We initially don't learn much about Joyce, whom Curtin, a criminally underused performer, enlivens with a prickly real-world intensity that contrasts nicely with the more subdued Kingsley and Harris. But she becomes more prominent about halfway through, and then we get a few salient details, including that the happiest time of her life was when she lived in the big city, which she means Pittsburgh. The idea of a major urban area as a place where a lot of people relocate in youth to find themselves, only to eventually go back to the place from whence they originally came, is a familiar story that doesn't get as much play as one about people who don't return. (Another wonderful detail: although Milton and Sandy refer to the visitor as Jules, Joyce decides it looks more like a Gary and persists in using that name even as the others continue to call it Jules.)

The entire thing—as written by Gavin Steckler and directed by Marc Turteltaub—is sensitive, intelligent, sweet, and presented with considerable integrity, right down to the direction, which is scrupulous in not showing anything that doesn't actually need to be seen. But it also seems to be battling and sometimes succumbing to a case of TIFC, The Indie Film Cutes. The pizzicato-heavy score, by Oscar nominee Volker Bertelmann, in particular, has an insurance policy feeling, like a network TV score that's constantly reassuring viewers that a show's characters are harmless and heartwarming even though their actions make them seem unhappy and socially maladjusted.

Maybe it's one of those films that might have landed with more force and made a more lasting impression if it dared to get deeply strange instead of remaining merely eccentric or, perhaps, if it had leaned harder into psychological reality. In particular, there's an act of tremendous shocking violence late in the film, the sort of thing that would rarely occur in anything but a horror film, yet the characters who are most affected by it just sort of shrug off—like, "Wow, we never saw that coming, that's a new wrinkle"—and later discuss it mainly in terms of their relationships with the visitor, who looks and listens and occasionally makes overtures towards communication and sometimes acts, but never speaks. (Jade Quon's entirely physical performance rounds out the main cast and is the film's stealthy triumph: it's not easy to keep an audience mesmerized when the role as written requires you not to interact with your scene partners in any of the usual ways.)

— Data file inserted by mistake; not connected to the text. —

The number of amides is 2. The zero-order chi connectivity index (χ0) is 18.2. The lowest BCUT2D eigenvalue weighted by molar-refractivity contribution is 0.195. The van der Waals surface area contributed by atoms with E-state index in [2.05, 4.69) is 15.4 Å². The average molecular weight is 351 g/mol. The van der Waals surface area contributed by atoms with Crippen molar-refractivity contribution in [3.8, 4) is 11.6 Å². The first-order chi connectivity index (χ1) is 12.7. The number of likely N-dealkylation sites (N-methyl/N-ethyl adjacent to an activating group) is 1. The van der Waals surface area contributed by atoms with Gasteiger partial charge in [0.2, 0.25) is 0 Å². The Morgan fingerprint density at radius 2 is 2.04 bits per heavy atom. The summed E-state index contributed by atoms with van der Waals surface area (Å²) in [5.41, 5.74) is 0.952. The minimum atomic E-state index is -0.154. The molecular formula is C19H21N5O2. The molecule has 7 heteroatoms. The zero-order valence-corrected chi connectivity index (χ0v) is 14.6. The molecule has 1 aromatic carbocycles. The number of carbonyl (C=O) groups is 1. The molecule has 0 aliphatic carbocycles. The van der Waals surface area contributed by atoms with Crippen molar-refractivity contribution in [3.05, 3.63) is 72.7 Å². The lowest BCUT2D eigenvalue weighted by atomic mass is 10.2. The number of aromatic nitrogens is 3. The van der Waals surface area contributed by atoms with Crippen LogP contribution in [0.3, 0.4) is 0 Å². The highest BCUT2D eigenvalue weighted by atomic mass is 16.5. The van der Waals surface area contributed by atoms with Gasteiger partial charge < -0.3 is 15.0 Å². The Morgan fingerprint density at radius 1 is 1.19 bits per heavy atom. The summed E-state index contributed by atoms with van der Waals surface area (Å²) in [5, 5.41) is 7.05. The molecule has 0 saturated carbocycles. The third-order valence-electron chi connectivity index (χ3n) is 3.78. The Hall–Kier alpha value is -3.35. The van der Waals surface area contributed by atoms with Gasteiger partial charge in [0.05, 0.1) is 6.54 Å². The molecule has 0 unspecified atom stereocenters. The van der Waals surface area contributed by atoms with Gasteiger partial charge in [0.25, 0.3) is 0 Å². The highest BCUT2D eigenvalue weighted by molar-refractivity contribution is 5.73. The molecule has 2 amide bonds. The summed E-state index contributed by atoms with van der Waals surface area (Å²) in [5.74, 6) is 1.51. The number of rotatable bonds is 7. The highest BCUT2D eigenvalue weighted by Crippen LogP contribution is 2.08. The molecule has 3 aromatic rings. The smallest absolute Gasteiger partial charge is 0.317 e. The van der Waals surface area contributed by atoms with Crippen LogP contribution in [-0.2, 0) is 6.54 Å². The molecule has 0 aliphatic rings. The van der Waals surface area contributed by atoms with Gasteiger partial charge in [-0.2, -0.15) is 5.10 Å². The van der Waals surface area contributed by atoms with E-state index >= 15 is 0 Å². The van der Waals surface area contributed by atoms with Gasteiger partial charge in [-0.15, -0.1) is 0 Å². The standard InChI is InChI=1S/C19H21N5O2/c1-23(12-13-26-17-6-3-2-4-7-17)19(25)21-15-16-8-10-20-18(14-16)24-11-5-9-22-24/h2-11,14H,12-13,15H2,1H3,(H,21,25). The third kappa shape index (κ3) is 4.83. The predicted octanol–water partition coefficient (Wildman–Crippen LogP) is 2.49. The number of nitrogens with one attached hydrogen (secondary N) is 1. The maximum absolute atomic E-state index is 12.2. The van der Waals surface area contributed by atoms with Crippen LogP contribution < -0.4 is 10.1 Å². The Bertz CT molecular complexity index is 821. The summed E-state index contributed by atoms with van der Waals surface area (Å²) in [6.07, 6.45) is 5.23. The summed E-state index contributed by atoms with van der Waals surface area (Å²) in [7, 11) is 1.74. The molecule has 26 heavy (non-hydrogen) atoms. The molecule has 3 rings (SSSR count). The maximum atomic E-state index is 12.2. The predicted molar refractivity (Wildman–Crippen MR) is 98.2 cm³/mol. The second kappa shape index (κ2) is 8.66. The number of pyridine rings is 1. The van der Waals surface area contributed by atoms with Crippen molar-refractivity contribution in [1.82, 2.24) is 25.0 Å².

The opening section portrays the routine of an isolated senior affected by dementia with enough sensitivity and observant detail that it might make viewers wonder if there's a realistic and altogether deeper film to be made just about that—though, to be fair, it might've had even less of a chance of getting made and seen by a wide audience (unless it was an Oscar-baiting drama starring Anthony Hopkins, which does exist and is titled "The Father"). All in all, "Jules" has a not-quite feeling, like a sneaker that fits the foot well but hasn't been laced up. 

Now playing in theaters. 

Matt Zoller Seitz

Matt Zoller Seitz is the Editor at Large of RogerEbert.com, TV critic for New York Magazine and Vulture.com, and a finalist for the Pulitzer Prize in criticism.

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Film Credits

Jules movie poster

Jules (2023)

Rated PG-13 for strong language.

90 minutes

Cast

Ben Kingsley as Milton Robinson

Harriet Sansom Harris as Sandy

Jane Curtin as Joyce

Jade Quon as Jules

Zoe Winters as Denise

Donald Paul as Agent Mann

Anna George as Dr. North

Lee Sellars as Chief

Teddy Cañez as Mayor Martinez

Director

Writer

Editor

Composer